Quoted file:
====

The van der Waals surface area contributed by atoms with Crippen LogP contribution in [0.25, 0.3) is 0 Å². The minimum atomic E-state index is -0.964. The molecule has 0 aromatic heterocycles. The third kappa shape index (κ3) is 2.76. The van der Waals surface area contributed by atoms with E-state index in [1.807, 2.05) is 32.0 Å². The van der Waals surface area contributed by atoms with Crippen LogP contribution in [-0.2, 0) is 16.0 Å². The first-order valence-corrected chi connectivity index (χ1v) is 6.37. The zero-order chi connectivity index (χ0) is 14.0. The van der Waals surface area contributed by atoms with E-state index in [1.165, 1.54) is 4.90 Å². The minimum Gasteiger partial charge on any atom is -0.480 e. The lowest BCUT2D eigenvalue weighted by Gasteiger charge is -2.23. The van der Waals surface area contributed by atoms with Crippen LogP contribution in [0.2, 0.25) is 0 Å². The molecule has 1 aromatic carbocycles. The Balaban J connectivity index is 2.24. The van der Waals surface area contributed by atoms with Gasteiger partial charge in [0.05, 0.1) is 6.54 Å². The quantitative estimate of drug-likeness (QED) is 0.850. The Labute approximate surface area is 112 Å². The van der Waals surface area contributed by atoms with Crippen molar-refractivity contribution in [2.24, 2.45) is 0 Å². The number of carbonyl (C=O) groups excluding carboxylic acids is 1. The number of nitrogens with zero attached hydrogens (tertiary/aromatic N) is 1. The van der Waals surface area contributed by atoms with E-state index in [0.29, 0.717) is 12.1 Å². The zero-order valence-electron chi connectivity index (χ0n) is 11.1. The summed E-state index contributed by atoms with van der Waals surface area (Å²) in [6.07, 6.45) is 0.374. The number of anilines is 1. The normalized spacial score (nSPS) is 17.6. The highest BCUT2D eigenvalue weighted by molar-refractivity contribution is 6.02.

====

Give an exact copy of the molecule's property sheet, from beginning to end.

The van der Waals surface area contributed by atoms with Crippen LogP contribution in [0.25, 0.3) is 0 Å². The minimum atomic E-state index is -0.964. The molecule has 0 aromatic heterocycles. The third kappa shape index (κ3) is 2.76. The van der Waals surface area contributed by atoms with E-state index in [1.807, 2.05) is 32.0 Å². The van der Waals surface area contributed by atoms with Crippen LogP contribution in [-0.2, 0) is 16.0 Å². The first-order valence-corrected chi connectivity index (χ1v) is 6.37. The zero-order chi connectivity index (χ0) is 14.0. The van der Waals surface area contributed by atoms with E-state index in [1.165, 1.54) is 4.90 Å². The minimum Gasteiger partial charge on any atom is -0.480 e. The lowest BCUT2D eigenvalue weighted by Gasteiger charge is -2.23. The van der Waals surface area contributed by atoms with Crippen LogP contribution in [0.2, 0.25) is 0 Å². The molecule has 1 aromatic carbocycles. The Balaban J connectivity index is 2.24. The van der Waals surface area contributed by atoms with Gasteiger partial charge in [0.05, 0.1) is 6.54 Å². The quantitative estimate of drug-likeness (QED) is 0.850. The Labute approximate surface area is 112 Å². The van der Waals surface area contributed by atoms with Crippen molar-refractivity contribution in [2.24, 2.45) is 0 Å². The number of carbonyl (C=O) groups excluding carboxylic acids is 1. The number of nitrogens with zero attached hydrogens (tertiary/aromatic N) is 1. The van der Waals surface area contributed by atoms with E-state index in [0.29, 0.717) is 12.1 Å². The zero-order valence-electron chi connectivity index (χ0n) is 11.1. The summed E-state index contributed by atoms with van der Waals surface area (Å²) in [6.07, 6.45) is 0.374. The number of anilines is 1. The normalized spacial score (nSPS) is 17.6. The highest BCUT2D eigenvalue weighted by molar-refractivity contribution is 6.02.